Superficiality Disclaimer: This post is not so much about Africa or Mercy Ships or helping people…it’s about wrinkles and arm flaps.
I downloaded one of those airbrush apps. Forget trendy filters – this lets you legit remove and reshape stuff on your face and body.
It started with a bad photo.* I donated blood on the ship and the bandage was wrapped tight (as to be expected). But the combo of the bandage, the angle of my bent arm and the extra skin that ensued was simply…unflattering.
Despite my vain brain, I sent it to my mom, sister and aunt to tell them about the experience, knowing they wouldn’t judge the not so great shot of me in the photo and instead be excited about the cause.
Still, I couldn’t let it go. I wanted so badly to snip this little piece of arm fat out of the photo in the case that I’d want to use it in a blog post to describe how the crew are the ship’s “human blood bank” (an AMAZING reality that’s worth sharing).
First, though, “a little fudging to avoid any judging.”
I’m embarrassed to say…I went to bed early but stayed up late playing with my new app, drifting into what felt like every girl’s dream – an image perfection playground.
I got to see myself with all different colors and styles of makeup. (How does it know where to paint eyebrows? Crazy.)
I was able to completely eliminate the wrinkles and imperfections on my face along with puffiness under my eyes.
I brightened my eyeballs.
I made my teeth electric white.
The one thing I couldn’t figure out was how to eliminate this extra bubble of skin on my arm – the reason it all began. I blurred it out but you could tell I was an amateur.
Still, the more I played, the more I noticed, the more I changed.
I went ahead and made my nose skinnier. And then straighter.
I attempted to add muscle tone to my arm (which didn’t go so well).
I kept tweaking. Everything became an imperfection needing erasure.
By the end, I had become something I can only describe as a creepy, sexy, malnourished alien:
As I moved my finger around the screen and watched my face change, I thought of God and what it must have been like in the moments he was designing me. (Did he use an app?) His finger deciding exactly where my cheekbones would be, how my green eyes would sparkle, how my face would be formed in what some would call “heart-shaped.” How my features would be a perfect blend of my precious mother and my dearest father. How hereditary traits from generations before me would be blended with something new and fresh – something unique to me. He determined it all – not randomly, but on purpose, specific details with a Windsor-intention.
When I see other women with perfect skin, features, figures – I’m sometimes hypnotized. My eyes blink twice to remove what feels like an Instagram filter – but there isn’t one. It’s real. I stare with a bit of envy. I think to myself, “I want that!”
But after last night, the more I thought about it, the more I realized – I earned this face. I went through joy and pain to get it. I use these arms – these are MY arms. That’s MY flap of extra skin. Those are MY bags. MY smile marks. MY angry or crying face lines. MY fervent prayer creases.
This face, these arms, this body – they’re my proof of life. A showcase of the results of my actions and others’ actions which impacted me – good and bad. My body is my truth revealed. Evidence of my journey.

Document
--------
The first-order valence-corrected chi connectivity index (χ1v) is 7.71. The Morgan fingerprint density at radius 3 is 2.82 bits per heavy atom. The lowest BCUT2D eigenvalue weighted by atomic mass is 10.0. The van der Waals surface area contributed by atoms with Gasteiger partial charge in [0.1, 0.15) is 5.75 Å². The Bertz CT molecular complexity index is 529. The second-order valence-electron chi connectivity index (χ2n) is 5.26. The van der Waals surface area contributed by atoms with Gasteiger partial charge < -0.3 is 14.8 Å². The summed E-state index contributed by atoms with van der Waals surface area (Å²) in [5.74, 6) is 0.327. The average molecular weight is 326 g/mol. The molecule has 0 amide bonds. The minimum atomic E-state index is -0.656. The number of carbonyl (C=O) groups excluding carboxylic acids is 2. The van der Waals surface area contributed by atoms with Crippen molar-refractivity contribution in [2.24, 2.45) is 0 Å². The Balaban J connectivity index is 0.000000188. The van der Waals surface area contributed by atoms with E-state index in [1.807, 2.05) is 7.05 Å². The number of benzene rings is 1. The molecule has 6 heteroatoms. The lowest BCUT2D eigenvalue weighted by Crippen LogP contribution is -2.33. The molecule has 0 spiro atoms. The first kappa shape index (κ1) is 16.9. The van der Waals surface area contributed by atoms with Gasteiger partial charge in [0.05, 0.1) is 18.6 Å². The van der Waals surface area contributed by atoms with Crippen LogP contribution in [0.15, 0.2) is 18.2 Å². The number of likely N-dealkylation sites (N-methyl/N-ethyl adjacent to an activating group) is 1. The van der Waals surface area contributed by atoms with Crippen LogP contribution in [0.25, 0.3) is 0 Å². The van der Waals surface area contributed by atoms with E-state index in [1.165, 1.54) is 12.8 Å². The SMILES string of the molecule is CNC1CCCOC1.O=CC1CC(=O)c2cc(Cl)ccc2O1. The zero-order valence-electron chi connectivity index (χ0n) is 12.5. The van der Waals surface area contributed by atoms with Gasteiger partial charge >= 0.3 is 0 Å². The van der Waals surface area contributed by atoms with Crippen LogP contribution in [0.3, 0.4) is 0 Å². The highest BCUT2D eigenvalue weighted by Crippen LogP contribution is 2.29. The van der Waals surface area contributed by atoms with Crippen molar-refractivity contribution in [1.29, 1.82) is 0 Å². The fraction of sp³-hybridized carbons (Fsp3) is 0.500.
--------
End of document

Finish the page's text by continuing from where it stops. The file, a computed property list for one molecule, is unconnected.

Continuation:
My dad used to tell me (in his Texan accent), “Honey, there will always be someone better-off than you and someone worse-off than you.” And sometimes he’d substitute richer, poorer, smarter, dumber, etc., depending on what we were talking about. It’s a good truth to remember. Comparing is a tricky business, but if you’re gonna do it, be prepared to see both realities.
There are plenty of options within my reach (like weights lol). If I want toned arms, I have to work for it. It will take a lot more than a few swooshes on my app, but my body will show the proof of my efforts and my inner feelings of accomplishment will make it worth it.
There are plenty of things I can’t really change (without some serious “help”). Like wrinkles. For now, and I hope for many years to come, I’m just going to “embrace the face.” And arms. And body. Maybe the serenity prayer could apply here? “God grant me the serenity to accept the things I cannot (or should not) change, courage to change the things I can (and should), and the wisdom to know the difference?”
And now, some final, contradictory thoughts to everything I just wrote: I wear makeup. I futz with my hair. I dig fashion. And while these are technically “enhancements” which make me look quite different than when I wake up and roll out of bed in the morning, I happen to enjoy them – a lot. I’ve given myself permission to indulge in what I consider a sort of artsy way of creating, using my ‘self’ as a canvas. However, someone (like my friend Renee who tells me all the time, “You don’t need all that!” – thank you Renee :)) could make the same argument I just made above about the other stuff…
Perhaps there are many degrees of beautification. Everyone gets to make their own personal decision. And we shouldn’t judge each other. We all have our reasons for behaving the way we do, don’t we?
In conclusion, I’ve decided:
- I will respect and honor the beauty of people around me – natural or otherwise, resisting the urge to feel envious or judgmental by remembering God is an awesome designer – of me and others.
- I will not airbrush myself with my new app. (I will, however, continue using harmless filters like those in Instagram, but will refrain from cutting off any arm flaps or erasing any lines or wrinkles.)
I will embrace my face. You should embrace yours, too.
*Shout out to Jenny Banakos who took a fine photo. The term “bad” was used incorrectly (but on purpose) for effect. Also, yesterday’s blood donation was the best I’ve ever experienced. Thank you Jenny – and God – for how the two of you got me through something I’m quite scared of.